Healthcare on the cheap - innovations from Appropriate Healthcare Technologies event
It takes years for a manufacturer to demonstrate that a new medical device is effective and safe. But, if a less-than-perfect, cheaper innovation can save lives in the developing world, it should be made available, said speakers at the Appropriate Healthcare Technologies event in London, UK. Ledetta Asfa-Wossen reviews four design innovations.
In rural areas of sub-Saharan Africa, a ruptured ecoptic pregnancy is treated surgically and an auto-transfusion procedure is performed in which clinicians remove blood from the abdomen during open surgery by scooping it out with a ladle or cup. The blood is then poured through a nurse’s hand to remove the largest clots, then through layers of gauze. The blood is then mixed with anticoagulant from a citrate bag, and the mixture is poured into the citrate bag and transfused. The process is unhygienic and takes 30 minutes.
In answer to this, product engineer and co-founder of technology producer DIIME, Gilian Henker, has created a quick and portable device called Hemafuse to prevent maternal deaths caused by auto-transfusions. The main body of the mechanical device is made of a clear plastic that is reusable and can withstand sterilisation in autoclaves. In anticipation of misuse or overuse, the device contains disposable micro-mesh to remove clots and impurities larger than 170μ from blood collected during surgery. Only one clinician is required to operate the device instead of three to four with the current method, and whole blood products can be transfused without handling or the use of a vacuum aspirator. It can function without a power source and has reusable parts that allow it to be cleaned.
Market: Ghana, Nigeria, Gambia and Kenya. A prototype has been completed.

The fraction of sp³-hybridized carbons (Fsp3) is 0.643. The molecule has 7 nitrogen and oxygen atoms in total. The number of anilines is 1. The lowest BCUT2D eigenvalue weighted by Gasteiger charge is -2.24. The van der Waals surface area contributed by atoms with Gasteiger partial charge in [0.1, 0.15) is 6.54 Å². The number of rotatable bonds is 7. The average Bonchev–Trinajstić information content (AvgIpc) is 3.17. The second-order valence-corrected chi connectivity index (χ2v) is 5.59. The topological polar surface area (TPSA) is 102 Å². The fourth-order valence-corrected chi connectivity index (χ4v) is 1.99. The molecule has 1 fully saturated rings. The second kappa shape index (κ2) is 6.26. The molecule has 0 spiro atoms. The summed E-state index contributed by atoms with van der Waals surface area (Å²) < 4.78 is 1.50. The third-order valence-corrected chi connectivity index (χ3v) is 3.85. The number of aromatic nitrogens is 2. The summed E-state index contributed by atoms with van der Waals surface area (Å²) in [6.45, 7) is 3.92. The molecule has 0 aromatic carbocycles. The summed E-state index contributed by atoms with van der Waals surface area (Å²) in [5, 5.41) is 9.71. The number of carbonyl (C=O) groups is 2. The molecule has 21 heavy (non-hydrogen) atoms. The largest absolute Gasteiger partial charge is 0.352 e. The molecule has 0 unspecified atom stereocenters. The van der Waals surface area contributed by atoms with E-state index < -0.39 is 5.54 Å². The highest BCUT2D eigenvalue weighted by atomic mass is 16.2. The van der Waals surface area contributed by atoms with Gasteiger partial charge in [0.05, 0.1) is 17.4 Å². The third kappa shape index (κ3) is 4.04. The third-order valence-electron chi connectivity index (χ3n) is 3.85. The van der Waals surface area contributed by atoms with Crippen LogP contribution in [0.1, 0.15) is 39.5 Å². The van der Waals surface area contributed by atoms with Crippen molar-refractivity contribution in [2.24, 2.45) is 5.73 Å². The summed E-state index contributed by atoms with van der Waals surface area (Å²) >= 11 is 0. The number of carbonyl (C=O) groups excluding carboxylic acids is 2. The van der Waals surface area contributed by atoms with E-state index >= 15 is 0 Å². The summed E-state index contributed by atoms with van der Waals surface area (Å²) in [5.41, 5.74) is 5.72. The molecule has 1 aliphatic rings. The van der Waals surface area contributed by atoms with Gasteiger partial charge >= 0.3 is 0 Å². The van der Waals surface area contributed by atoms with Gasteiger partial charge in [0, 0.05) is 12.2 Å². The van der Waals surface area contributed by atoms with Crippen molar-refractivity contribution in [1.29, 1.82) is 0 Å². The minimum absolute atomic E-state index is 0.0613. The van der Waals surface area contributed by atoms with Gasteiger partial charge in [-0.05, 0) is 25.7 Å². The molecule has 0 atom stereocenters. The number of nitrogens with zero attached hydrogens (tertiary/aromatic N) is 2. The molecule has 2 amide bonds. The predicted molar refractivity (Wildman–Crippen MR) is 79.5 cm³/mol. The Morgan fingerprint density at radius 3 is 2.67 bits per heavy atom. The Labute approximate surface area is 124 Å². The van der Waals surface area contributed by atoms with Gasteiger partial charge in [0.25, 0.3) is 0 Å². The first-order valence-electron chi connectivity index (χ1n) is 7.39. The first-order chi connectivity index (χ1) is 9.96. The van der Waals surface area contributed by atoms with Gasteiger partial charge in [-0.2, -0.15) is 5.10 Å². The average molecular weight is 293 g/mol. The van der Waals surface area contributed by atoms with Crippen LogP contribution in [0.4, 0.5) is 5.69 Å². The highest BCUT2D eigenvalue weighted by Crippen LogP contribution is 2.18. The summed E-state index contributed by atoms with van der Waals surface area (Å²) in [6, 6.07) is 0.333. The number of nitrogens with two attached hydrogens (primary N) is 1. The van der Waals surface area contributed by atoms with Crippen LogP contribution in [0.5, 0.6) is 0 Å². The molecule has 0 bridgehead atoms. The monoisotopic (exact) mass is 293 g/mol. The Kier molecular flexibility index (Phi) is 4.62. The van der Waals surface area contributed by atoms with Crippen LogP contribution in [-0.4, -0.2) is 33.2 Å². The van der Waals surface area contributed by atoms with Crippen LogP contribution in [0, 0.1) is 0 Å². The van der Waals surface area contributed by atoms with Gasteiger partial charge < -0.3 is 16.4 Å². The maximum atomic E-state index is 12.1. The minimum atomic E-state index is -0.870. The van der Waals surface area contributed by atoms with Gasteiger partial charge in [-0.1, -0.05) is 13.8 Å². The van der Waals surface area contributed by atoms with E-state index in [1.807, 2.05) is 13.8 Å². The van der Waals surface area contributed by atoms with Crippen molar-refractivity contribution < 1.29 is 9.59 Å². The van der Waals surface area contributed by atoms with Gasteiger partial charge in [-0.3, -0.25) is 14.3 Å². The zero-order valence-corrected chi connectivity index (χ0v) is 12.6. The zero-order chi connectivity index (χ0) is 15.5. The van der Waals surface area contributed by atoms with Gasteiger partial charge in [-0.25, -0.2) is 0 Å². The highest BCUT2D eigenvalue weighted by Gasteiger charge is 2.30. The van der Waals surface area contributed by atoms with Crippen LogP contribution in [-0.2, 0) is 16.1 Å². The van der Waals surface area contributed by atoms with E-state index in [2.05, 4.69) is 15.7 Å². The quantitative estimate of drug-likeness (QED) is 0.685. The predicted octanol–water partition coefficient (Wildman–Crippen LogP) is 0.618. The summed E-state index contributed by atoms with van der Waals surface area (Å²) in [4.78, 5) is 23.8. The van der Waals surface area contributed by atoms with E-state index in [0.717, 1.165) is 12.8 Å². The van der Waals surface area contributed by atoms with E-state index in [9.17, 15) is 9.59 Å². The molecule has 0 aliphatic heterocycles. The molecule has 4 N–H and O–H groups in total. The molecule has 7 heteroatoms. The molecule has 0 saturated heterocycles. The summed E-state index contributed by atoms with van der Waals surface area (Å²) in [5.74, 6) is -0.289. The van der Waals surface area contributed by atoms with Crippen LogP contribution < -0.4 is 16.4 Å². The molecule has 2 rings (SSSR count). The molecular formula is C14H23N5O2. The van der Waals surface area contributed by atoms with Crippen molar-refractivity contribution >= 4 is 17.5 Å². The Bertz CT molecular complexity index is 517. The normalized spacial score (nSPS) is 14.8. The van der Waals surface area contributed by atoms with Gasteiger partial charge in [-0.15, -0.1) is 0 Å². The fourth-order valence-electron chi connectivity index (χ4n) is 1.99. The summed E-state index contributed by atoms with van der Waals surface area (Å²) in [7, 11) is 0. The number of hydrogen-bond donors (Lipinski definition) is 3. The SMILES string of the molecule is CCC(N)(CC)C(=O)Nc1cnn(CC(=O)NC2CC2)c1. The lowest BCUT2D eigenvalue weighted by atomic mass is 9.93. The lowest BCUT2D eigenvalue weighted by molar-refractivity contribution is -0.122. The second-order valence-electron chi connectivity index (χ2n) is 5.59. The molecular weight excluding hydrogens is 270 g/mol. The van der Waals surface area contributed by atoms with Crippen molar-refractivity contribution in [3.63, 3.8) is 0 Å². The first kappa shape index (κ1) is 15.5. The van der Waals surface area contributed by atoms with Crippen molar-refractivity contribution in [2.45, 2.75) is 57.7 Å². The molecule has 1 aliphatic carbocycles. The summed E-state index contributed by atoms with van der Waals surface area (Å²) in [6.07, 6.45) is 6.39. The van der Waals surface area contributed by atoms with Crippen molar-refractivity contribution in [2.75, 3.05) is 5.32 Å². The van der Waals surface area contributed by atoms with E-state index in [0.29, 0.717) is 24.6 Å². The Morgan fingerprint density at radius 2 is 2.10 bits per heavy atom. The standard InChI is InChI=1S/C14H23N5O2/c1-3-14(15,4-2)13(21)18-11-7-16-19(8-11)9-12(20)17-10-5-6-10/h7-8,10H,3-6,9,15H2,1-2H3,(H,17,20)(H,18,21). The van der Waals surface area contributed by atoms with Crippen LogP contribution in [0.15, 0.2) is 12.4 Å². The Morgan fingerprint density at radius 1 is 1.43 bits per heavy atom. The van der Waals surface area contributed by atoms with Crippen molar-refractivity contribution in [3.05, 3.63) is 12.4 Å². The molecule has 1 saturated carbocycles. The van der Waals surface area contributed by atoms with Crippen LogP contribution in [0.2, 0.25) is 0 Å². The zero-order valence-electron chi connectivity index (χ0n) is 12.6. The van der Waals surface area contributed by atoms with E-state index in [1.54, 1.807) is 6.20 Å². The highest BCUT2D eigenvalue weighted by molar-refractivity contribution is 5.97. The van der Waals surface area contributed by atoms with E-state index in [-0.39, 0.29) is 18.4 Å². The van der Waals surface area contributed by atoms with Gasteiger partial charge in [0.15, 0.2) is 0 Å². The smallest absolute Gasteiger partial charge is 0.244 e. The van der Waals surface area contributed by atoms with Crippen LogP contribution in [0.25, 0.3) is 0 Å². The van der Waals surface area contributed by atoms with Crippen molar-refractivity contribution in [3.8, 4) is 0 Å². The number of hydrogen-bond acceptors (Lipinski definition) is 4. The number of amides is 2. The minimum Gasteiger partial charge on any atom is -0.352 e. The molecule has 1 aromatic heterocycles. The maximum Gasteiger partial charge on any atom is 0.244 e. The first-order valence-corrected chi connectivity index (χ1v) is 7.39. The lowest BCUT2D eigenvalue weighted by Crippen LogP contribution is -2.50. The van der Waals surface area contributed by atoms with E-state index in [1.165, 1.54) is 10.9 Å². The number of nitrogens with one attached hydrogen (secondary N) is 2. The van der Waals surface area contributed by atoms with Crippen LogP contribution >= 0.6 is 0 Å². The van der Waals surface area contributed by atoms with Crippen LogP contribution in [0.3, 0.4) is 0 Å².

Premature infant death is a huge problem in the developing world, largely due to inadequate care for infants’ underdeveloped physiology, including maintaining temperature control, but incubators are expensive.
Product engineer Karla Sanchez of Xiros, based in Leeds, UK, has developed a low-cost incubator made from nylon instead of polyester, which is more durable and water-resistant as an insulation material. The tunnel dome tent has a base radius of 40cm, a length of 60cm and a roof height of 45cm at the highest point. The tent uses compressible fibreglass poles that can be folded to its base for mobility and ease of assembly. The tunnel-dome geometry means the incubator can maintain temperature longer than a conventional rectangular design. Heating is provided via two embedded systems – a primary system using a nickelchrome heating wire radiation device and 12V battery fan located at the duct, and a passive heating mechanism that uses a heated gel pouch for when electricity is hard to obtain. A 10mm removable, and highly absorbent foam sheet acts as a passive humidifier.
Market: India and Pakistan.
Cost: US$1,583 – the price of an incubator in Bangalore, India. US$106,385 – the average price of an incubator in Cleveland, USA.
Engineers at the University of Michigan, USA, have developed an affordable modular centrifuge design that uses either electricity or a hand crank to separate blood. Complete blood separation occurs when the handle is rotated by hand at 45 revolutions per minute for four minutes. It can be used on any flat surface.
Cost: A standard electric centrifuge costs US$140, compared to US$50 for this manual device.
A cost-effective waterless toilet system that uses a patent-protected mechanical sealing unit, Loowatt, contains human waste efficiently within a biodegradable film. The technology features an odour-inhibiting system and is designed to link in with anaerobic digestion systems to provide biogas for cooking, electricity and other applications. The sealing unit can be built into toilets of any material, shape, size and specification, using off-the-shelf parts or local materials.
Market: A pilot system is currently running in Antananarivo, Madagascar.